GDPR has a lot of organizations worried about what might happen if the EU takes notice of them. It’s not the only audit-related headache out there, however—major software vendors like Microsoft, SAP, and Oracle have recently been on the lookout for firms that aren’t properly licensed to use their products. Here’s what you should know.
This week, organizations far and wide are stressing quite a bit about the General Data Protection Regulation, which we’ve written about many times over here at Associations Now, including an overview of how associations have been preparing for the May 25 compliance deadline and a report last week on how the regulation may improve trust between organizations and their constituents.
GDPR, the European Union’s big play to protect the private information of EU residents, is a messy reminder of the dance that compliance and technology play with one another at the corporate level.
But it’s not the only reminder out there. In fact, IT departments can face numerous other kinds of compliance headaches related to their asset management structure, including from the companies that supply them or their vendors with software—whether directly or indirectly.
In recent years, large companies such as Oracle and SAP have increasingly turned their businesses toward licensing audits, with the goal of squeezing a little more revenue out of clients that can afford to pay.
These audits have been both costly and controversial. According to a 2016 InfoWorld article, the candy maker Mars, Inc., faced an in-depth software audit at the hands of Oracle. The saga led to 233,089 pages of documentation and a court battle between the two companies. Mars eventually agreed to an out-of-court settlement.
For other big tech companies, the audit approach has created public relations problems. Last year, Microsoft compliance guru Patama Chantaruck had to write a blog post defending the firm’s software asset management program as not being the same thing as an audit.
SAP, meanwhile, launched a Licensing Transparency Center last fall, in the wake of negative headlines around its software audit battle with the alcohol giant Diageo. A British court found that SAP’s indirect licensing rules were legal—meaning that, at least in the UK, it can legally charge money for indirect uses of its software.
(Diageo is only one of SAP’s recent targets. Anheuser-Busch InBev recently settled a $600 million lawsuit filed by SAP.)
We could argue all week about whether software auditing rules are fair or represent bad PR. But they’re out there, and for organizations that use complex business software, it can be a real shock to the system to get notified of an upcoming audit.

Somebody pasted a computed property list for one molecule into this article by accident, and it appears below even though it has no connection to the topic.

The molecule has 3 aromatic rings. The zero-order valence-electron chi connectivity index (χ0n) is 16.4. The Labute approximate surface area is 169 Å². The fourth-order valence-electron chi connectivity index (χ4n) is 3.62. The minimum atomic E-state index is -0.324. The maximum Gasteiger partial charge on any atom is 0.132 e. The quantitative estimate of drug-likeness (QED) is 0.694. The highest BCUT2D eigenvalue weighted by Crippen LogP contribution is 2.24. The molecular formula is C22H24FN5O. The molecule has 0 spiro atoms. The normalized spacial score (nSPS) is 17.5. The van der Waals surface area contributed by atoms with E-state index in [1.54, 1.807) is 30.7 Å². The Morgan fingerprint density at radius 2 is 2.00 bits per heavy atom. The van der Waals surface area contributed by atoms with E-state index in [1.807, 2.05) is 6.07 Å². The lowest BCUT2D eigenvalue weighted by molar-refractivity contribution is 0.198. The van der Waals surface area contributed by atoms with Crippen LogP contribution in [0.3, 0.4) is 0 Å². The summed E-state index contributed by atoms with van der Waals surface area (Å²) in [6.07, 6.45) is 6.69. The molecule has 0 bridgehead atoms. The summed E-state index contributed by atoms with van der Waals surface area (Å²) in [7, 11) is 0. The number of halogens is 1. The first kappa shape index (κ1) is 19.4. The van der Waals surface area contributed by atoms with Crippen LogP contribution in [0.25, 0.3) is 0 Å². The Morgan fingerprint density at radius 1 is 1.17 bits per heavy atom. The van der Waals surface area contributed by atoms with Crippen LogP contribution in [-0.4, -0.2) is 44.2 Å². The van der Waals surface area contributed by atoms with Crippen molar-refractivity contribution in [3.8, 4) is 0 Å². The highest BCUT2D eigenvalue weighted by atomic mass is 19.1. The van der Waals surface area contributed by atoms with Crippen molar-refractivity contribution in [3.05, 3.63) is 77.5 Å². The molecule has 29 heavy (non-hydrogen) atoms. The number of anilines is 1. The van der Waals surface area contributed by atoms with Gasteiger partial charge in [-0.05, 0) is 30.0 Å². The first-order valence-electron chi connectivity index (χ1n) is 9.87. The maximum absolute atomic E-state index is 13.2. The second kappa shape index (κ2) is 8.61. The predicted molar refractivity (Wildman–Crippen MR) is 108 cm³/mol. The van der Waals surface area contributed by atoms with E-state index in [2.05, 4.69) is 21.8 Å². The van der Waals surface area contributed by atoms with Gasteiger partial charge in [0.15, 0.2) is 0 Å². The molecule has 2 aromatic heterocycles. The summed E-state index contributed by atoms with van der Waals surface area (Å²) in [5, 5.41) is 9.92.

But for the software industry, there’s a case to be made that companies leave significant amounts of money on the table if they fail to act against improper use of their products. A 2016 study from BSA: The Software Alliance found that nearly 40 percent of software installed on machines globally wasn’t properly licensed. Part of the problem was a lack of control over so-called “shadow IT.”
Most associations don’t have operations on the scale of the companies that make M&Ms and Bud Light, but many nonetheless rely on enterprise software that often gets quite complex down the line. A few considerations for IT departments looking to get a better grasp on licensing questions:
The cloud’s complications. Recently, Amazon Web Services CEO Andy Jassy showed up on CNBC and effectively admitted that AWS is building database solutions designed to let companies get past complex licensing structures. “I think over the last few decades it’s been a rough place for enterprises because they’ve had to contend with the old-guard database providers like Oracle that are expensive, very high lock-in, and also they constantly audit their customers and fine them if they find something,” Jassy said. His point highlights an Achilles heel of cloud computing in the enterprise space: Infrastructure changes, such as those from servers to cloud, can introduce new licensing headaches due to the way contracts are written. When building out your infrastructure, be aware of how existing contracts can complicate these moves.
The open-source factor. A couple of pieces of software commonly used by associations that are unlikely to ever be subject to a software audit are WordPress and Drupal. The reason is that the content-management platforms are open-source, and as a result, they both are free to use and made of software that’s free of any licensing surprises. Not every piece of software out there can promise that. However, be mindful of those open-source licenses as well: If you create a commercial product that integrates open-source software, the rules can change. You may have to pay for that right or release any changes you’ve made to the code under the same license. Do your research.
The vendor equation. With big companies like SAP going after indirect licensing as well as more traditional kinds of access, you can run into a hornet’s nest around the many hands that touch your technology, including through your vendors. It’s good idea to have a general awareness of what’s in your vendors’ software stack, particularly whether they rely on proprietary rather than open-source software. It could help prevent some headaches down the road.
Some commentators are optimistic that we’ll see changes in this model, which feels consumer-hostile. Computerworld contributor Daryl Ullman, for example, recently wondered whether downloading SaaS applications directly from the vendor could help make licenses easier to track.
But consider this a reminder that the software licensing issue is out there and you have to think about it. Better now than when you’re getting audited.